I am a thousand winds that blow. 

I am the diamond glints on snow. 

I am the sunlight on ripened grain. 

I am the gentle autumn rain. 

When you awaken in the morning’s hush 

I am the swift uplifting rush 

Of quiet birds in circled flight. 

I am the soft stars that shine at night. 

Do not stand at my grave and cry; 

I am not there. I did not die. 

Mary Elizabeth Frye

An example of how beautiful words can be.  How moving.  How inspiring.  

A quick search on Wikipedia provides some background.  Mary Elizabeth Fry was an American born in November, 1905 and died September, 2004.  The genesis of the poem, written in 1934, was inspired by the story of a young Jewish girl, Margaret Schwarzkopf, who had stayed with the Frye household.  She was unable to visit her dying mother in Germany due to anti-Semitic unrest.  

Anti-semitic unrest.  A horrible phrase, created by an obscene philosophy that pilloried a discrete religious / racial group and, in the end, exterminated in excess of six million of them.  

An example of how words can stir up hate.  

An example of how words can result in the death of millions.  

You will have your own examples of these promoters of hate and populist manipulation.  They tweet, they (mis-)use Facebook, (that dreadful, irresponsible publisher with no moral compass at all), they lie in the press and on television.  Without any sense of guilt or responsibility.  

And yet, and yet, we know that words can inspire and bring people together.  So, let’s use words that counter the hate and vilification espoused by others;  let’s use words that create laughter;  let’s use words that move us to a higher level of our humanity.  

Just like the man I have written about at the beginning of this blog.  

J J Mitchell

‘No one left behind’ 

It is this, this humanity that makes me retain hope.

It is this, this humanity that makes me retain hope.

Last week, the love of my life, LOML, and I were watching a television programme about the Lockerbie disaster.  Thirty years ago, on 21 December, 1998, Pan Am Flight 103 was blown out of the sky killing 270 people, (243 passengers, 16 crew, 11 on the ground.)  As was said in the programme, it was the largest number of people killed in a terrorist incident ever experienced by the UK.  

Now, this blog is not about who did this or who did that, (there’s still debate as to who was responsible), no, this is about the people of Lockerbie and what they did.  How they opened their doors and hearts to those affected by this dreadful incident.  

The programme had softly spoken people talking about what had happened, what they had seen.  All said in an understated way that made what they were saying even more powerful.  No emotion apart from some once or twice having to stop talking as grief washed over them yet again.  You could sense their anguish and regret.  

The people of Lockerbie went further.  Once there was no further need for the clothing found scattered around the countryside to be retained for forensic purposes, everything was washed, ironed, packaged, and sent to those still grieving relatives.  It was all about respect and compassion.  

It is this, this humanity that makes me retain hope.  

Then there were the people who queued for hours to donate blood after the attack on the Twin Towers, September 11, 2001.  Their wish to show they cared, were involved.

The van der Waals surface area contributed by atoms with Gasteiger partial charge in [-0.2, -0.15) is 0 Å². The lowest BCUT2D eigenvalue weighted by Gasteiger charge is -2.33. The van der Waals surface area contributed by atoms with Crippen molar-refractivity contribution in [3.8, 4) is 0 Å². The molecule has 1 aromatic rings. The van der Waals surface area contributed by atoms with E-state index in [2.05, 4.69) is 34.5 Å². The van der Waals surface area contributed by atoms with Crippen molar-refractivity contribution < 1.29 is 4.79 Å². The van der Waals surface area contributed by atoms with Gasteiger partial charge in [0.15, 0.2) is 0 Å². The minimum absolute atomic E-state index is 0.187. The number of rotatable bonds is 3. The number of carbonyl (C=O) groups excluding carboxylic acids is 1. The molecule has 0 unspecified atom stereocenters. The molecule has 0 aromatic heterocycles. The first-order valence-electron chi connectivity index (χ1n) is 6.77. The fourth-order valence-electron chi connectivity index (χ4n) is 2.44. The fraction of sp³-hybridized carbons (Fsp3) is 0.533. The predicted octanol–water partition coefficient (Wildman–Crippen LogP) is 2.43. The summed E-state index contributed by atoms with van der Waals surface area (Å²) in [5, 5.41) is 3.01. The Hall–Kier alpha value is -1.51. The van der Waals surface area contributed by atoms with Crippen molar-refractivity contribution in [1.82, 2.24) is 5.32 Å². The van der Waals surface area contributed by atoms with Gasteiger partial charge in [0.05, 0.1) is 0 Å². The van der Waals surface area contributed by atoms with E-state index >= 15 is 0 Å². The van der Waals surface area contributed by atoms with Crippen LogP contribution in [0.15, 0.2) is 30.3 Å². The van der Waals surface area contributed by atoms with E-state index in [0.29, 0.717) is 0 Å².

It is this, this humanity that makes me retain hope.  

The reaction of people after the two bomb attacks in London.  How people risked their own lives to save others.

It is this, this humanity that makes me retain hope.  

The response of those in London in 2017 doing their best to save lives, even if it meant risk to themselves, when a van deliberately drove onto the pavement, killing and maiming people.

It is this, this humanity that makes me retain hope.  

There are so many other examples since that dreadful event on 21 December, 1998.  Where people have given their own lives to save others.  Where people have done so without thought of their own survival.  Many have died unsung.  Unknown.  

It is their humanity, and those of us who care, that makes me retain hope in these troubling times.  

We must never, never, ever, allow those who wish to capitalise on our differences, (race, gender, belief systems, colour, whatever), for their own purposes to succeed.  We must needs see through the lies and fabrications used on those two irresponsible, immoral and shameless publishers, Twitter and Facebook, for what they are.  A mechanism for control.  A mechanism for creation of hate and discord.  We must needs see through all of this misdirection to the humanity that connects us all.  

Once we have done that, then my belief in the humanity of those around us will no longer just be a hope, it will be a reality.  

Continuing to show, to share, our common humanity is my (retained) hope for 2019 for you and yours.  

J J Mitchell

‘Never leave anyone behind’ 

Mixed feelings

Mixed feelings

I started writing this on 11 November, the day the Armistice was signed which brought the end to the First World War.  After millions of human beings, note the term, human beings, were killed, maimed, disfigured and mentally scarred.  For what?  A home fit for heroes?  Most went back to the same poverty they’d left when they’d joined up to protect their country from the enemies they’d been told they had.  

However, this isn’t about politics, this is about mixed feelings felt by the individual.  

The mixed feelings people have when they remember those who have died in war.  The First World War, the Second World War, Vietnam, Iraq, Israel, Egypt, Yemen, the list could go on.  And on.  And on.  The mixed feelings people have when they think about why people went to war and died.  The relief that people feel when they heard the loved one had died quickly.  The regret.  The anger at the waste.  The loss of someone you loved, knew, cared about.  All of that.  The relief when that person comes back apparently unharmed.  It needs to be remembered that the wounds might be hidden, sometimes for years.  We call it PTSD…